NO WRAP: The Wrap @NCCapitol, our end-of-day video review of action at the legislature, will not appear Monday evening. The Wrap will return on Tuesday.
LOCAL IMPACT: Federal officials from all parties are hoping to avoid the across-the-board spending cuts called "the sequester." In North Carolina, reports the Associated Press, 22,000 Defense Department civilian employees could be furloughed, reducing gross pay by around $117.5 million this year alone, the White House says. Army base funding would be cut by $16 million, while funding for Air Force operations would be cut by $5 million. That information comes from a data sheet distributed by the White House. For a Q&A on the sequester, click here.
BLUEPRINT: At the end of last week, news of a memo circulated to partners of Blueprint NC, a nonprofit that provides support for many liberal-leaning organizations, roiled the political circles in Raleigh. The memo laid out plans for how to push progressive policies by attacking Republican leaders. On Friday and over the weekend, Blueprint backed away from responsibility for the memo, saying that two different documents had been spliced together into one electronic file by individuals who leaked it to the media.
Reports about the memo spurred passionate responses from Republican-leaning groups. A contributor to Red State, for example, wrote, "Regardless of what transpires with Blueprint NC, if it suddenly disappears off the radar screen, one thing is certain, much like the “downfall” of ACORN, more groups like it will spring up to replace it…until they too have the light shed on them."
Meanwhile, longtime Democratic consultant Gary Pearce writes, "spare me the whining and the inevitable high-minded denunciations. Politics ain’t beanbag, as they say. If you’re not ready to get some mud and blood on your uniform, get off the field."
INSPECTIONS: Lawmakers are making another run at eliminating the annual vehicle safety inspection requirement. North Carolina is one of 18 states, along with the District of Columbia, to mandate the inspections, but House Bill 59 would scrap the requirement.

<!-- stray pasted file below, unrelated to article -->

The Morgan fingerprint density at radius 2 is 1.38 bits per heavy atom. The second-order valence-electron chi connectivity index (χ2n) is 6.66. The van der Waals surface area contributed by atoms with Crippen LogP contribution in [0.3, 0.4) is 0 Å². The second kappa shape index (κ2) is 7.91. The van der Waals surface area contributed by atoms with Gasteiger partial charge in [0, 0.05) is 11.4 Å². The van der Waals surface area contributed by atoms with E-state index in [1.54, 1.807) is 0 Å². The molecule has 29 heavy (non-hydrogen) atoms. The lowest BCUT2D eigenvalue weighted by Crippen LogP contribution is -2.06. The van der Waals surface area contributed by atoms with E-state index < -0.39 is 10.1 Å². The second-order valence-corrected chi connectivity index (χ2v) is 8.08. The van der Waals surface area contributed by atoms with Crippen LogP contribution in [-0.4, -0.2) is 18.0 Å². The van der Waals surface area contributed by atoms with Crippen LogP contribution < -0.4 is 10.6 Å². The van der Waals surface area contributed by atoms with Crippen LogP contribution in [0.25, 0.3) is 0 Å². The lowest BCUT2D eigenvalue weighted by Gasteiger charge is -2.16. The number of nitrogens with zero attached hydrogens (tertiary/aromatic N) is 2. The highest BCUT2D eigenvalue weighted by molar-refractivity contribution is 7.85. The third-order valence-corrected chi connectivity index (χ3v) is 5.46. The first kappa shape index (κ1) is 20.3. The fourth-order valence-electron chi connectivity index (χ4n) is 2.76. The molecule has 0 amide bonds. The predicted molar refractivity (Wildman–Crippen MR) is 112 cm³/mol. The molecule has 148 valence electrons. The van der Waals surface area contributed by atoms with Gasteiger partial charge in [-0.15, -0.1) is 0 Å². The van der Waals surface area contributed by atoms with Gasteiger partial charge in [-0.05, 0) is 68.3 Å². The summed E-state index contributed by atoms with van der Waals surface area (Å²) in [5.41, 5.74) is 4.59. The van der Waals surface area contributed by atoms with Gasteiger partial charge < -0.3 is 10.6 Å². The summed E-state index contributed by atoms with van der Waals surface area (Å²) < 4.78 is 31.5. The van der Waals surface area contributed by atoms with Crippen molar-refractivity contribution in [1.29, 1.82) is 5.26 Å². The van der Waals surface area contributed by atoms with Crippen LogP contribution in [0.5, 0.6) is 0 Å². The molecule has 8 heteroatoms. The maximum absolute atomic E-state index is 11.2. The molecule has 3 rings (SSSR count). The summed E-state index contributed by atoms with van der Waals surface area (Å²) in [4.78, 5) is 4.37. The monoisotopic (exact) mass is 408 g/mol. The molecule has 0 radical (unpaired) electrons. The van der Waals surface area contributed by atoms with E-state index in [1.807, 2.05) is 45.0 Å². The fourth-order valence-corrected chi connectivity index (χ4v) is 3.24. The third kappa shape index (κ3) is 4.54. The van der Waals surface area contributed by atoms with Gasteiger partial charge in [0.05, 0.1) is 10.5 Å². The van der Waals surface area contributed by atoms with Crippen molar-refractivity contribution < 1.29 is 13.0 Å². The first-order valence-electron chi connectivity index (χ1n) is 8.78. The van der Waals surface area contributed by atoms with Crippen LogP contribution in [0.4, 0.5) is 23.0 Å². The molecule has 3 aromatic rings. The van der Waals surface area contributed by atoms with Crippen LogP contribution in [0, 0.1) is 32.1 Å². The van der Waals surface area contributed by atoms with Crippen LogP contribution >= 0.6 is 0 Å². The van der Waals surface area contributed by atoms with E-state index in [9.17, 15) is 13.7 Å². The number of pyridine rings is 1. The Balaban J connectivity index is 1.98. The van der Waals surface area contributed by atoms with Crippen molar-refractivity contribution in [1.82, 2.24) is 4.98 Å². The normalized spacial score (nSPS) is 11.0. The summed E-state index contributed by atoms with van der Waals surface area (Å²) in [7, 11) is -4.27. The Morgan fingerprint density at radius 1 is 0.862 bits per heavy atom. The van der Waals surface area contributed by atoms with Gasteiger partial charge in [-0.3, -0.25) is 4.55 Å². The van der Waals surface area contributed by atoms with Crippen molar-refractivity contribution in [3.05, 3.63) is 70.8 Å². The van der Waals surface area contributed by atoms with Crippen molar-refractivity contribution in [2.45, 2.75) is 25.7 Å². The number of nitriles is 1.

FROM THE WIRE: A dozen years after North Carolina became the first state to outlaw short-term, high-cost payday lending, legislators and lobbyists are pushing for the industry's return, promising protections to prevent borrowers from sinking into a cycle of debt.
GUNS: New rules for gun shows at the North Carolina State Fairgrounds were tested for the first time Saturday, a month after three people were injured in an accidental shooting. People with guns attending the Capital City Gun Show had to park in a designated area, use a separate entrance, remove guns from their cases and remove all magazines, bullets or shells from weapons before entering the Jim Graham Building. The show opened at 9 a.m. Saturday and will run through Sunday afternoon.
LATER THIS WEEK: "When the Supreme Court hears arguments Wednesday (February 27) in a direct challenge to a central part of the Voting Rights Act, it will once again wade into a decades-old dispute over voting rights that has its roots in the country’s long history of racism....The issue is Section 5 of the law, which requires all or part of 16 states to get any changes to election law pre-approved by either the Justice Department or a federal court," reports Stateline.